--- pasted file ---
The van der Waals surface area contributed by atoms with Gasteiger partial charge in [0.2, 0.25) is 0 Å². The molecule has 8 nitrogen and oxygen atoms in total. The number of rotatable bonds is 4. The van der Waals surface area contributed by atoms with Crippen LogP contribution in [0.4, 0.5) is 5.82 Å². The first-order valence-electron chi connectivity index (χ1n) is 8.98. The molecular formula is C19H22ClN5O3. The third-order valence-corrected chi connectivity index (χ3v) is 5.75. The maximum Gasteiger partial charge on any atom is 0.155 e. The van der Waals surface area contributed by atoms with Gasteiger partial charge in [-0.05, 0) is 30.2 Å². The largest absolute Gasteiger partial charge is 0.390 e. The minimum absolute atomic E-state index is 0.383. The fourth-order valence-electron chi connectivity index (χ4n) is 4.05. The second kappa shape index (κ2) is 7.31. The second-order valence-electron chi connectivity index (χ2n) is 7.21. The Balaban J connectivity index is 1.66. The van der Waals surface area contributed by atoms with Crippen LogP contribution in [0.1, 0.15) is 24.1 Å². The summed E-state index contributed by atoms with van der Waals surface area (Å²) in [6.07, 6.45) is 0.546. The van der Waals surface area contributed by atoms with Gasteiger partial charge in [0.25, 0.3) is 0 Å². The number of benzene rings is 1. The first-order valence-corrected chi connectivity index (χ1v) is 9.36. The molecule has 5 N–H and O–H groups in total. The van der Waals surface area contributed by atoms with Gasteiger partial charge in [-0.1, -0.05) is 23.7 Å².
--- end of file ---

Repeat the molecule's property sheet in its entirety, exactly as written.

The van der Waals surface area contributed by atoms with Gasteiger partial charge in [0.2, 0.25) is 0 Å². The molecule has 8 nitrogen and oxygen atoms in total. The number of rotatable bonds is 4. The van der Waals surface area contributed by atoms with Crippen LogP contribution in [0.4, 0.5) is 5.82 Å². The first-order valence-electron chi connectivity index (χ1n) is 8.98. The molecular formula is C19H22ClN5O3. The third-order valence-corrected chi connectivity index (χ3v) is 5.75. The maximum Gasteiger partial charge on any atom is 0.155 e. The van der Waals surface area contributed by atoms with Gasteiger partial charge in [-0.05, 0) is 30.2 Å². The largest absolute Gasteiger partial charge is 0.390 e. The minimum absolute atomic E-state index is 0.383. The fourth-order valence-electron chi connectivity index (χ4n) is 4.05. The second kappa shape index (κ2) is 7.31. The second-order valence-electron chi connectivity index (χ2n) is 7.21. The Balaban J connectivity index is 1.66. The van der Waals surface area contributed by atoms with Crippen LogP contribution in [0.1, 0.15) is 24.1 Å². The summed E-state index contributed by atoms with van der Waals surface area (Å²) in [6.07, 6.45) is 0.546. The van der Waals surface area contributed by atoms with Gasteiger partial charge in [0.25, 0.3) is 0 Å². The number of benzene rings is 1. The first-order valence-corrected chi connectivity index (χ1v) is 9.36. The molecule has 5 N–H and O–H groups in total. The van der Waals surface area contributed by atoms with Gasteiger partial charge in [-0.1, -0.05) is 23.7 Å².